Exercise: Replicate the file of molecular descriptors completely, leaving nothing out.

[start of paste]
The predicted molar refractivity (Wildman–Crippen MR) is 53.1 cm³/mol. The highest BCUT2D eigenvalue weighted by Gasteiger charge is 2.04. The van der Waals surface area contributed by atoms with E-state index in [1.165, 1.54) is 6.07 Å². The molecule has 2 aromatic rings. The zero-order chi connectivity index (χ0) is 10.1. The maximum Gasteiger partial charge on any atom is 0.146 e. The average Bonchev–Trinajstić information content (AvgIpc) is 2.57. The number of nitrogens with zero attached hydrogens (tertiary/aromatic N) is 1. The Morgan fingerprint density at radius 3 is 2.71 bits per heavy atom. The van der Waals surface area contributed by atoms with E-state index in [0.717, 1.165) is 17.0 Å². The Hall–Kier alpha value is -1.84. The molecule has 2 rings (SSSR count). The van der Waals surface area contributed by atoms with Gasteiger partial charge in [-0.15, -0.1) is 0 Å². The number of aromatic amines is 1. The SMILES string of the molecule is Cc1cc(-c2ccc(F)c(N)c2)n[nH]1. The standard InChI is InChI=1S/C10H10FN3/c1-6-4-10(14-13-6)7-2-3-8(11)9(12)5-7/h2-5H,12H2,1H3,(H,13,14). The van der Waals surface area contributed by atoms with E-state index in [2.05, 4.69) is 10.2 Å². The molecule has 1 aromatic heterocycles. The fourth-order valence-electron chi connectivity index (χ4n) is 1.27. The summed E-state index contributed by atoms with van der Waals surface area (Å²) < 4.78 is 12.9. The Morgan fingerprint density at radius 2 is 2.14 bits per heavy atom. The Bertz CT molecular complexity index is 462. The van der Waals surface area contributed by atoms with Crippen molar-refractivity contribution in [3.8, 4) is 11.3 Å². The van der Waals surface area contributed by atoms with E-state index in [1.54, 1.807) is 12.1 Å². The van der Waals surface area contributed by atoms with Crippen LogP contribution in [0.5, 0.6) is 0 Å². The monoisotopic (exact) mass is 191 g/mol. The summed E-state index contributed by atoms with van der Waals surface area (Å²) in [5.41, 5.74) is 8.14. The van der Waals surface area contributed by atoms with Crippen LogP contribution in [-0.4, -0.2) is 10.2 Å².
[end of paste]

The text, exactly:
The predicted molar refractivity (Wildman–Crippen MR) is 53.1 cm³/mol. The highest BCUT2D eigenvalue weighted by Gasteiger charge is 2.04. The van der Waals surface area contributed by atoms with E-state index in [1.165, 1.54) is 6.07 Å². The molecule has 2 aromatic rings. The zero-order chi connectivity index (χ0) is 10.1. The maximum Gasteiger partial charge on any atom is 0.146 e. The average Bonchev–Trinajstić information content (AvgIpc) is 2.57. The number of nitrogens with zero attached hydrogens (tertiary/aromatic N) is 1. The Morgan fingerprint density at radius 3 is 2.71 bits per heavy atom. The van der Waals surface area contributed by atoms with E-state index in [0.717, 1.165) is 17.0 Å². The Hall–Kier alpha value is -1.84. The molecule has 2 rings (SSSR count). The van der Waals surface area contributed by atoms with Gasteiger partial charge in [-0.15, -0.1) is 0 Å². The number of aromatic amines is 1. The SMILES string of the molecule is Cc1cc(-c2ccc(F)c(N)c2)n[nH]1. The standard InChI is InChI=1S/C10H10FN3/c1-6-4-10(14-13-6)7-2-3-8(11)9(12)5-7/h2-5H,12H2,1H3,(H,13,14). The van der Waals surface area contributed by atoms with E-state index in [2.05, 4.69) is 10.2 Å². The molecule has 1 aromatic heterocycles. The fourth-order valence-electron chi connectivity index (χ4n) is 1.27. The summed E-state index contributed by atoms with van der Waals surface area (Å²) < 4.78 is 12.9. The Morgan fingerprint density at radius 2 is 2.14 bits per heavy atom. The Bertz CT molecular complexity index is 462. The van der Waals surface area contributed by atoms with Crippen molar-refractivity contribution in [3.8, 4) is 11.3 Å². The van der Waals surface area contributed by atoms with E-state index in [1.54, 1.807) is 12.1 Å². The van der Waals surface area contributed by atoms with Crippen LogP contribution in [0.5, 0.6) is 0 Å². The monoisotopic (exact) mass is 191 g/mol. The summed E-state index contributed by atoms with van der Waals surface area (Å²) in [5.41, 5.74) is 8.14. The van der Waals surface area contributed by atoms with Crippen LogP contribution in [-0.4, -0.2) is 10.2 Å².